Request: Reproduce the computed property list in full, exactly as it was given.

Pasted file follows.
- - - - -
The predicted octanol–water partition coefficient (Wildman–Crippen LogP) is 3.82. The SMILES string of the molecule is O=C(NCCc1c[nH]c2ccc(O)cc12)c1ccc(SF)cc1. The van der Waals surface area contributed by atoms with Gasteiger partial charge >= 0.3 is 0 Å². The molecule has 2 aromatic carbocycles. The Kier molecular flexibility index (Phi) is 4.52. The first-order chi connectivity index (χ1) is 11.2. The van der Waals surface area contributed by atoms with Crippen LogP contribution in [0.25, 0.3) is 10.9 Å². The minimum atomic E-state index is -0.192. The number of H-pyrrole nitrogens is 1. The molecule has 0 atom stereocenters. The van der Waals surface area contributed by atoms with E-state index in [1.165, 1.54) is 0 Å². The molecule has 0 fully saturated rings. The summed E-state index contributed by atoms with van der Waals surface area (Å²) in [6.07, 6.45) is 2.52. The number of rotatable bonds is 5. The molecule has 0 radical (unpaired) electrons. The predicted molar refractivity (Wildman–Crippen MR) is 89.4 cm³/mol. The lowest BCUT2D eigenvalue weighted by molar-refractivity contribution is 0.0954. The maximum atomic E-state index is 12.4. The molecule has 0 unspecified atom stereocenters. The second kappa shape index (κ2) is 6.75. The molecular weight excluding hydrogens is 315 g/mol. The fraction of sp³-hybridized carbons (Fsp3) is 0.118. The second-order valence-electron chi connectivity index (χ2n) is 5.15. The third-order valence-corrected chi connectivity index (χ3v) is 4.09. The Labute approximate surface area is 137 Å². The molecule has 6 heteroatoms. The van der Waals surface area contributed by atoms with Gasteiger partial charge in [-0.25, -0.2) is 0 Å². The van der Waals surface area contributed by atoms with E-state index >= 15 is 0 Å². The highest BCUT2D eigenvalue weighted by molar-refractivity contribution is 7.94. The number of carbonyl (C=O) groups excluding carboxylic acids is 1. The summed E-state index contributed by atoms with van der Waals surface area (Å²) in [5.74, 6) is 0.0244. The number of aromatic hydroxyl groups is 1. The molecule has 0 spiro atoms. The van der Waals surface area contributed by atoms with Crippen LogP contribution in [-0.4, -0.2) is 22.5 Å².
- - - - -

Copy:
The predicted octanol–water partition coefficient (Wildman–Crippen LogP) is 3.82. The SMILES string of the molecule is O=C(NCCc1c[nH]c2ccc(O)cc12)c1ccc(SF)cc1. The van der Waals surface area contributed by atoms with Gasteiger partial charge >= 0.3 is 0 Å². The molecule has 2 aromatic carbocycles. The Kier molecular flexibility index (Phi) is 4.52. The first-order chi connectivity index (χ1) is 11.2. The van der Waals surface area contributed by atoms with Crippen LogP contribution in [0.25, 0.3) is 10.9 Å². The minimum atomic E-state index is -0.192. The number of H-pyrrole nitrogens is 1. The molecule has 0 atom stereocenters. The van der Waals surface area contributed by atoms with E-state index in [1.165, 1.54) is 0 Å². The molecule has 0 fully saturated rings. The summed E-state index contributed by atoms with van der Waals surface area (Å²) in [6.07, 6.45) is 2.52. The number of rotatable bonds is 5. The molecule has 0 radical (unpaired) electrons. The predicted molar refractivity (Wildman–Crippen MR) is 89.4 cm³/mol. The lowest BCUT2D eigenvalue weighted by molar-refractivity contribution is 0.0954. The maximum atomic E-state index is 12.4. The molecule has 0 unspecified atom stereocenters. The second kappa shape index (κ2) is 6.75. The molecular weight excluding hydrogens is 315 g/mol. The fraction of sp³-hybridized carbons (Fsp3) is 0.118. The second-order valence-electron chi connectivity index (χ2n) is 5.15. The third-order valence-corrected chi connectivity index (χ3v) is 4.09. The Labute approximate surface area is 137 Å². The molecule has 6 heteroatoms. The van der Waals surface area contributed by atoms with Gasteiger partial charge in [-0.25, -0.2) is 0 Å². The van der Waals surface area contributed by atoms with E-state index >= 15 is 0 Å². The highest BCUT2D eigenvalue weighted by molar-refractivity contribution is 7.94. The number of carbonyl (C=O) groups excluding carboxylic acids is 1. The summed E-state index contributed by atoms with van der Waals surface area (Å²) in [5.74, 6) is 0.0244. The number of aromatic hydroxyl groups is 1. The molecule has 0 spiro atoms. The van der Waals surface area contributed by atoms with Crippen LogP contribution in [-0.4, -0.2) is 22.5 Å².